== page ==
Cocaine abuse during pregnancy can harm the development of your baby and have lasting effects long into childhood that include learning problems, behavioral problems and ADHD. It’s important for women who use cocaine during pregnancy to understand that every time they use, their baby is using as well. Toxins from cocaine will pass through your placenta and into the baby, potentially creating growth and birth defects in utero and painful withdrawal symptoms after birth.
If you’re suffering from a cocaine addiction during pregnancy, it’s important to get help as soon as possible to minimize the damaging effects on your unborn baby. Here’s what you need to know about cocaine abuse and pregnancy and how to get help.
Cocaine Abuse and Pregnancy: The Facts
• A 2002 study found that children exposed to cocaine in the fetus are twice as likely to have significant delays in mental development throughout the first two years of life and are almost five times as likely to develop mental retardation.
• A 1999 study showed that almost 29% of pregnant women who used cocaine had spontaneous abortions (miscarriages).
• Studies show that women who use cocaine during pregnancy are twice as likely to deliver prematurely. They also increase their risk of having a stillbirth.
• The Centers for Disease Control and Prevention (CDC) reports that mothers who used cocaine early in pregnancy were five times as likely to have a baby with a malformation of the urinary tract.
Cocaine Addiction and Pregnancy: Effects on the Fetus
• Restricted blood flow and oxygen to the baby
• Premature detachment of the placenta (placental abruption), which results in heavy bleeding that can be life-threatening to the mother and baby
• Growth defects
• Birth defects to the face, body, kidneys, brain and urinary tract
Cocaine Addiction and Pregnancy: Effects on Newborns
• Dependence on or addiction to cocaine
• Greater risk of sudden infant death syndrome (SIDS)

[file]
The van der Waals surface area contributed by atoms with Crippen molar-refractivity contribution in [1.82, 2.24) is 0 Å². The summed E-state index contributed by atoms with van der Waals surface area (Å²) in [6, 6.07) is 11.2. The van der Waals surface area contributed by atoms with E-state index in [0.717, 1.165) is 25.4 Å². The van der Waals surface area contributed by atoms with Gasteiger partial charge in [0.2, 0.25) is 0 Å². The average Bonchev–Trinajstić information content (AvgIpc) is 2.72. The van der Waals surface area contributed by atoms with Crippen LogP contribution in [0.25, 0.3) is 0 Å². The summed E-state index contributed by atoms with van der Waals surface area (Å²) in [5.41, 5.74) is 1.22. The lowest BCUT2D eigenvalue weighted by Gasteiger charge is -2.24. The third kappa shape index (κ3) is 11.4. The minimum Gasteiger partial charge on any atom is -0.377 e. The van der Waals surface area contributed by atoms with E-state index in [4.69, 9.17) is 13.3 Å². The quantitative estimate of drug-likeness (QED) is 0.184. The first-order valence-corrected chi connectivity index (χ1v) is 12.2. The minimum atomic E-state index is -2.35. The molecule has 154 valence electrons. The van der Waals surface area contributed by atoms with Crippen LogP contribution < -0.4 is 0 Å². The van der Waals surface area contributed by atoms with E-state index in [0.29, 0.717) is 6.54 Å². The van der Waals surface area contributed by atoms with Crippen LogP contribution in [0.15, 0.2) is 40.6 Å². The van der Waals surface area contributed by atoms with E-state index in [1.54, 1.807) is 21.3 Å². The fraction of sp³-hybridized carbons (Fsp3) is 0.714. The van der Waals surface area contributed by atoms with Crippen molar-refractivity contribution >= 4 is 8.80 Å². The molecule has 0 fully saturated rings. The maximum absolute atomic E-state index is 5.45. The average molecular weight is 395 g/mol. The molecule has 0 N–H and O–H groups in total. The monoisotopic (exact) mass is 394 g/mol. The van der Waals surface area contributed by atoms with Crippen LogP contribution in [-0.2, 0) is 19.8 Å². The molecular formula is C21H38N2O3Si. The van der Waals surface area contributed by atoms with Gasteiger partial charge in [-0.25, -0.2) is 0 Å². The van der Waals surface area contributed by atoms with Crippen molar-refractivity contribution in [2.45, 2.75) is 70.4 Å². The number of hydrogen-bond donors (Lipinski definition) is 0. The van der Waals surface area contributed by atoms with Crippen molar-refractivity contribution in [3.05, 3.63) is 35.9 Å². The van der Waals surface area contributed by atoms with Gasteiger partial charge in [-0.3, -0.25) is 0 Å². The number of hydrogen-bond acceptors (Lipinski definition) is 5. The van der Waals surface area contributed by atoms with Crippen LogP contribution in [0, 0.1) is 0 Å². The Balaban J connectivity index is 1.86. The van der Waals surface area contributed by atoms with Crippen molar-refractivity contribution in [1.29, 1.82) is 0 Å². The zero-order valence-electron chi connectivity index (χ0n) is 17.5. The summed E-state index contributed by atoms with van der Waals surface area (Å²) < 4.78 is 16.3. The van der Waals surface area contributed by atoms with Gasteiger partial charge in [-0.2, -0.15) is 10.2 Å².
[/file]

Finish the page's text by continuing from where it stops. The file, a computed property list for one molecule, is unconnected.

• Feeding problems
• Sleep disturbances
• Low birth weight, which increases the risk of death within the first month and increases the risk of mental disabilities, cerebral palsy, visual and hearing impairment later in life.
• Intestinal abnormalities
• Withdrawn or unresponsive
• Learning and behavioral problems later in life, including language delays and attention problems (an increased risk of ADHD is reported)
Cocaine Addiction and Pregnancy: Getting Help
If you’re suffering from a cocaine addiction during pregnancy, it’s absolutely necessary for your health and the health of your baby to get help now. Many women have successfully treated their addiction during pregnancy. The sooner you seek help, the better chance your baby will have of being born healthy and living a normal healthy life. Women who seek treatment within the first trimester greatly increase these chances. If you’re well into your pregnancy, don’t be discouraged. Your baby can only benefit from any help you receive, no matter what trimester you’re in.
In order to safely treat your addiction, including safe detox, during pregnancy, you should seek the help and guidance of a professional treatment facility experienced in helping pregnant women treat their addiction.